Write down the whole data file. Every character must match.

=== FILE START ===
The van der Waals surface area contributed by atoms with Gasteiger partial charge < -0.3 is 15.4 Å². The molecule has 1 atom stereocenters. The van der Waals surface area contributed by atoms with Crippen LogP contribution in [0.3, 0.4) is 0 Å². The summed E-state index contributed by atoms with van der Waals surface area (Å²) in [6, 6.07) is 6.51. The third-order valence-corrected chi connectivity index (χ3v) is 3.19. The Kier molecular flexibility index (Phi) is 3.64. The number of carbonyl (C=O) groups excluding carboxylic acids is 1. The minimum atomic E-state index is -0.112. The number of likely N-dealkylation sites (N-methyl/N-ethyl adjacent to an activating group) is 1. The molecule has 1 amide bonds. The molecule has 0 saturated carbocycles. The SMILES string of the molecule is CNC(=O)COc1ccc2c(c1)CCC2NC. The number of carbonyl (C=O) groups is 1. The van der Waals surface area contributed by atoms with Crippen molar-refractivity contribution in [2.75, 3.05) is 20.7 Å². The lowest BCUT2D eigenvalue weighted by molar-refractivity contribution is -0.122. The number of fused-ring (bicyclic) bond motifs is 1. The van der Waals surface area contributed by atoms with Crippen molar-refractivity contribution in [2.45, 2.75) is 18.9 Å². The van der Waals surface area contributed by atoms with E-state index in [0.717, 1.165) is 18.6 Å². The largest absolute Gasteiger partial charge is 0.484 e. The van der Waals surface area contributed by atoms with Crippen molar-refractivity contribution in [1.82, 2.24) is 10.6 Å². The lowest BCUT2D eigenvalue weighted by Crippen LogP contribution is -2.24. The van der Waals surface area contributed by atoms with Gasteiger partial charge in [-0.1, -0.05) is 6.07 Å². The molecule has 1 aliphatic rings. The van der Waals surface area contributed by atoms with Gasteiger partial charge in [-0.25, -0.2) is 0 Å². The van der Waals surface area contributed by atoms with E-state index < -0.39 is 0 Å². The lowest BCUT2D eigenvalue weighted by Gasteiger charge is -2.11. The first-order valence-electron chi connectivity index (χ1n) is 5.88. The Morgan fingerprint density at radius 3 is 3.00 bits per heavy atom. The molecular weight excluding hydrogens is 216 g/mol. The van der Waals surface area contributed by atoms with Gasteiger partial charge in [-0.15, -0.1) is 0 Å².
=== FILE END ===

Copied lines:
The van der Waals surface area contributed by atoms with Gasteiger partial charge < -0.3 is 15.4 Å². The molecule has 1 atom stereocenters. The van der Waals surface area contributed by atoms with Crippen LogP contribution in [0.3, 0.4) is 0 Å². The summed E-state index contributed by atoms with van der Waals surface area (Å²) in [6, 6.07) is 6.51. The third-order valence-corrected chi connectivity index (χ3v) is 3.19. The Kier molecular flexibility index (Phi) is 3.64. The number of carbonyl (C=O) groups excluding carboxylic acids is 1. The minimum atomic E-state index is -0.112. The number of likely N-dealkylation sites (N-methyl/N-ethyl adjacent to an activating group) is 1. The molecule has 1 amide bonds. The molecule has 0 saturated carbocycles. The SMILES string of the molecule is CNC(=O)COc1ccc2c(c1)CCC2NC. The number of carbonyl (C=O) groups is 1. The van der Waals surface area contributed by atoms with Crippen molar-refractivity contribution in [2.75, 3.05) is 20.7 Å². The lowest BCUT2D eigenvalue weighted by molar-refractivity contribution is -0.122. The number of fused-ring (bicyclic) bond motifs is 1. The van der Waals surface area contributed by atoms with Crippen molar-refractivity contribution in [2.45, 2.75) is 18.9 Å². The van der Waals surface area contributed by atoms with E-state index in [0.717, 1.165) is 18.6 Å². The largest absolute Gasteiger partial charge is 0.484 e. The van der Waals surface area contributed by atoms with Crippen molar-refractivity contribution in [1.82, 2.24) is 10.6 Å². The lowest BCUT2D eigenvalue weighted by Crippen LogP contribution is -2.24. The van der Waals surface area contributed by atoms with Gasteiger partial charge in [-0.1, -0.05) is 6.07 Å². The molecule has 1 aliphatic rings. The van der Waals surface area contributed by atoms with Gasteiger partial charge in [-0.25, -0.2) is 0 Å². The van der Waals surface area contributed by atoms with E-state index < -0.39 is 0 Å². The lowest BCUT2D eigenvalue weighted by Gasteiger charge is -2.11. The first-order valence-electron chi connectivity index (χ1n) is 5.88. The Morgan fingerprint density at radius 3 is 3.00 bits per heavy atom. The molecular weight excluding hydrogens is 216 g/mol. The van der Waals surface area contributed by atoms with Gasteiger partial charge in [-0.15, -0.1) is 0 Å².